When Arriving Late Isn’t So Bad

by Coldwell Banker Evergreen Olympic Realty, Inc. on February 14, 2013

Didn’t we all learn as children that it is rude to be late?  Our parents and Mrs. Crabtree, our second grade teacher, who always taught us to be on time, will have to forgive us if we excuse our real estate market for being late.

Back in 2006-2007 the Northwest real estate market was still climbing while the rest of the country was heading down. In this instance, being late gives all of us a big advantage.  We get a chance to see what might be coming.

When prices around the country were dropping from 2006-2011, a result of shrinking demand and too much building earlier last decade, many people put off otherwise desired moves.  During this time relatively little new construction occurred, which allowed the excess inventory to be absorbed.

In late 2010 and throughout 2011, prices got compelling and many parts of the country started to see year over year increases in home sales.  Enough buyers re-entered the market to cause the supply-demand balance to dramatically shift. Despite these nice gains in the number of homes sold, only four states experienced price appreciation in 2011.  This is a prime example that in real estate changes in price tend to lag sales by 18-24 months.

After a couple of years of climbing sales, 44 states experienced price gains in 2012. (See Chart 1.) The U.S. as a whole saw 4.0% price appreciation.  Washington State experienced a 3.7% gain.   In many areas, the bounce was more significant: North Dakota up 9.2%; Nevada up 8.7%; Florida up 7.9%; and California up 7.2%.


Closer to home, Thurston County lagged with a 0.7% drop in median home price.  The difference is our pace of sales.  Our sales did not begin to rise until the spring of 2011; and last year was the first since the peak of the market that we saw an annual increase in sales – up 8%.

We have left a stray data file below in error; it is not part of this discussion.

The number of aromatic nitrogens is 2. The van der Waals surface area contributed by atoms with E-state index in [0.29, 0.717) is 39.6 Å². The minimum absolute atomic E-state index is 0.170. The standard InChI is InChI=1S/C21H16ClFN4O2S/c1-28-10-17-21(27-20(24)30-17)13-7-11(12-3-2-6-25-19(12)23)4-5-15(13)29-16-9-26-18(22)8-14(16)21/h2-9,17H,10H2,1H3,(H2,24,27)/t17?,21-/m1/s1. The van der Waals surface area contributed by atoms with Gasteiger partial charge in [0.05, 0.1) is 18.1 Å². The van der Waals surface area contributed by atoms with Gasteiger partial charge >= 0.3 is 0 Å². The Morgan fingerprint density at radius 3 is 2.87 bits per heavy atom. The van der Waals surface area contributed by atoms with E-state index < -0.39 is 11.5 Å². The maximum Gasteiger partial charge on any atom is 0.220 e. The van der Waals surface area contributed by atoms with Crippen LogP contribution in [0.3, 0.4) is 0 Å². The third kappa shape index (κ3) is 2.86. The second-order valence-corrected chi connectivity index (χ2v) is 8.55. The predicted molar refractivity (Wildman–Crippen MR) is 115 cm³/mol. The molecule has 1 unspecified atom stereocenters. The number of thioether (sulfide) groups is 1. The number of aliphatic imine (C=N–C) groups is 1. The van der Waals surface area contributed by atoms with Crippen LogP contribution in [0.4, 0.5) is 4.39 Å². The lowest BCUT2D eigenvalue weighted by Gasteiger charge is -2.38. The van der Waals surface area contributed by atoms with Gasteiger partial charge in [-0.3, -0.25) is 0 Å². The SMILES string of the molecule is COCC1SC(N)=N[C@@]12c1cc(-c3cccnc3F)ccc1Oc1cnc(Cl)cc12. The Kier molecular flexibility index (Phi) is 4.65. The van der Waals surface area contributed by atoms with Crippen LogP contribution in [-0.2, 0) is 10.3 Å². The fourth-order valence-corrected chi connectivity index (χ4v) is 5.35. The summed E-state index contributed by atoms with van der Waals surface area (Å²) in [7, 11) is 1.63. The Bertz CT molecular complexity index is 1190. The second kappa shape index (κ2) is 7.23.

image004King County, by contrast, started to see gains in sales a full year ahead of our market.  Those increases, coupled with a sizeable drop in homes for sale, had King County poised for price gains in 2012.  Sure enough, by the end of last year, prices rose 7.4%.  Everyone likes to buy at the bottom and few are lucky enough to do so.  King County buyers who purchased over the past couple of years are smiling at the timing of their purchases.

Now with a string of 20 months of increasing sales, combined with a 46% drop in the number of homes for sale, Thurston County has the same conditions that markets like King County saw before prices started to rise.

But before we get too excited about prices roaring back, we have to point out some important contrasts.  Our market did not climb as high as other places around the country, and we did not fall as steeply either.  While our area has certainly been dealing with a large amount of oversupply during the past five years, the imbalance was not so great that it required the major fire-sale prices seen in many of these other markets.

As a result, we forecast that prices here should see only modest gains over the next 12-24 months, perhaps in the 3-4% range.  At best, we hope to return to the steady but not crazy gains long experienced prior to the heated market from 2004-2007.

While we cannot predict with certainty where prices will go, being late to the correction is giving us invaluable insights into what might be in store.  We expect that our buyers this year, as well as those who bought over the last couple of years, will be very pleased they purchased when they did.

Statistics compiled in part from NWMLS data by Coldwell Banker Evergreen Olympic Realty. Statistics not published or provided by NWMLS.


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